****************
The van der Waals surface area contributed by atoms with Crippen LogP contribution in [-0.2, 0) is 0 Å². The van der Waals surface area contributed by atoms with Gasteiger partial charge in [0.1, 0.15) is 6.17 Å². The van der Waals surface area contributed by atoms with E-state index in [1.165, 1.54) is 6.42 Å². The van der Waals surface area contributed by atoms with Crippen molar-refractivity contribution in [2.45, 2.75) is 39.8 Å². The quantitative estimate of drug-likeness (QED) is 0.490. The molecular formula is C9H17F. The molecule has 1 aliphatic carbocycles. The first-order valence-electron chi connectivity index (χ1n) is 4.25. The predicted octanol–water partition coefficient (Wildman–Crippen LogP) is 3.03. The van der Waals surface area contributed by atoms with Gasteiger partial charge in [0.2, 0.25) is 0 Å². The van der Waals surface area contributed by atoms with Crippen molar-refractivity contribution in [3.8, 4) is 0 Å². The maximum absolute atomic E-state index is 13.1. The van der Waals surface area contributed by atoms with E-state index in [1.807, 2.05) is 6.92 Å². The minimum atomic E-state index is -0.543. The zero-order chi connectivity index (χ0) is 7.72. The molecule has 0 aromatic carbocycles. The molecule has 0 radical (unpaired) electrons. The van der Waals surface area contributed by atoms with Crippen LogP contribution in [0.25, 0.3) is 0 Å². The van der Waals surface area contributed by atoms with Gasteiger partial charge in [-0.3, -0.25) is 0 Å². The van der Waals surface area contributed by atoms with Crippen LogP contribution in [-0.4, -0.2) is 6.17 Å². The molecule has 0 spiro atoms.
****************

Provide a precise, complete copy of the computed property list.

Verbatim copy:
The van der Waals surface area contributed by atoms with Crippen LogP contribution in [-0.2, 0) is 0 Å². The van der Waals surface area contributed by atoms with Gasteiger partial charge in [0.1, 0.15) is 6.17 Å². The van der Waals surface area contributed by atoms with E-state index in [1.165, 1.54) is 6.42 Å². The van der Waals surface area contributed by atoms with Crippen molar-refractivity contribution in [2.45, 2.75) is 39.8 Å². The quantitative estimate of drug-likeness (QED) is 0.490. The molecular formula is C9H17F. The molecule has 1 aliphatic carbocycles. The first-order valence-electron chi connectivity index (χ1n) is 4.25. The predicted octanol–water partition coefficient (Wildman–Crippen LogP) is 3.03. The van der Waals surface area contributed by atoms with Gasteiger partial charge in [0.2, 0.25) is 0 Å². The van der Waals surface area contributed by atoms with Crippen molar-refractivity contribution in [3.8, 4) is 0 Å². The maximum absolute atomic E-state index is 13.1. The van der Waals surface area contributed by atoms with E-state index in [1.807, 2.05) is 6.92 Å². The minimum atomic E-state index is -0.543. The zero-order chi connectivity index (χ0) is 7.72. The molecule has 0 aromatic carbocycles. The molecule has 0 radical (unpaired) electrons. The van der Waals surface area contributed by atoms with Crippen LogP contribution in [0.25, 0.3) is 0 Å². The van der Waals surface area contributed by atoms with Gasteiger partial charge in [-0.3, -0.25) is 0 Å². The van der Waals surface area contributed by atoms with Crippen LogP contribution in [-0.4, -0.2) is 6.17 Å². The molecule has 0 spiro atoms.